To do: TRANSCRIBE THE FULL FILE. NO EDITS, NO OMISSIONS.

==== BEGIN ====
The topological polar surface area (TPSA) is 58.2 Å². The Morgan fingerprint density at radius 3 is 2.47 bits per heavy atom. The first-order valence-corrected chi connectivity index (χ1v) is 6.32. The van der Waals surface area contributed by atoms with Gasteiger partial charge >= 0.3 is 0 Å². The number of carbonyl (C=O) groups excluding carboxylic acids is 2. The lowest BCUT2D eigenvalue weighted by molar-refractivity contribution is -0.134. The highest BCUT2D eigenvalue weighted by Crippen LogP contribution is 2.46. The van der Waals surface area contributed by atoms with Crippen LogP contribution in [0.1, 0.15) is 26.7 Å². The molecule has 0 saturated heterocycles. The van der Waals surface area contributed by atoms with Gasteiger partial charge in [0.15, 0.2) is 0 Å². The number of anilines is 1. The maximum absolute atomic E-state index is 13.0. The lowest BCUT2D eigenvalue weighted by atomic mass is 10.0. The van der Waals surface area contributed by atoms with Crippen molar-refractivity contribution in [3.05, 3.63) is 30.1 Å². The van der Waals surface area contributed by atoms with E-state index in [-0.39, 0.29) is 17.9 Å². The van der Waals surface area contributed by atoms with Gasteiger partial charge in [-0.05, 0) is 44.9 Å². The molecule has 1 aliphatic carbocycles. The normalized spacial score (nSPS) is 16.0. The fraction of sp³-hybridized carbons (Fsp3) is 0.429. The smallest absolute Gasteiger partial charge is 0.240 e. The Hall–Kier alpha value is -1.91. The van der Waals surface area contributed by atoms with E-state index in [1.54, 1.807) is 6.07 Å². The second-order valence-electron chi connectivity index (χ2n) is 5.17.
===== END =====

The topological polar surface area (TPSA) is 58.2 Å². The Morgan fingerprint density at radius 3 is 2.47 bits per heavy atom. The first-order valence-corrected chi connectivity index (χ1v) is 6.32. The van der Waals surface area contributed by atoms with Gasteiger partial charge >= 0.3 is 0 Å². The number of carbonyl (C=O) groups excluding carboxylic acids is 2. The lowest BCUT2D eigenvalue weighted by molar-refractivity contribution is -0.134. The highest BCUT2D eigenvalue weighted by Crippen LogP contribution is 2.46. The van der Waals surface area contributed by atoms with Crippen LogP contribution in [0.1, 0.15) is 26.7 Å². The molecule has 0 saturated heterocycles. The van der Waals surface area contributed by atoms with Gasteiger partial charge in [0.15, 0.2) is 0 Å². The number of anilines is 1. The maximum absolute atomic E-state index is 13.0. The lowest BCUT2D eigenvalue weighted by atomic mass is 10.0. The van der Waals surface area contributed by atoms with Crippen molar-refractivity contribution in [3.05, 3.63) is 30.1 Å². The van der Waals surface area contributed by atoms with E-state index in [-0.39, 0.29) is 17.9 Å². The van der Waals surface area contributed by atoms with Gasteiger partial charge in [-0.05, 0) is 44.9 Å². The molecule has 1 aliphatic carbocycles. The normalized spacial score (nSPS) is 16.0. The fraction of sp³-hybridized carbons (Fsp3) is 0.429. The smallest absolute Gasteiger partial charge is 0.240 e. The Hall–Kier alpha value is -1.91. The van der Waals surface area contributed by atoms with E-state index in [1.54, 1.807) is 6.07 Å². The second-order valence-electron chi connectivity index (χ2n) is 5.17.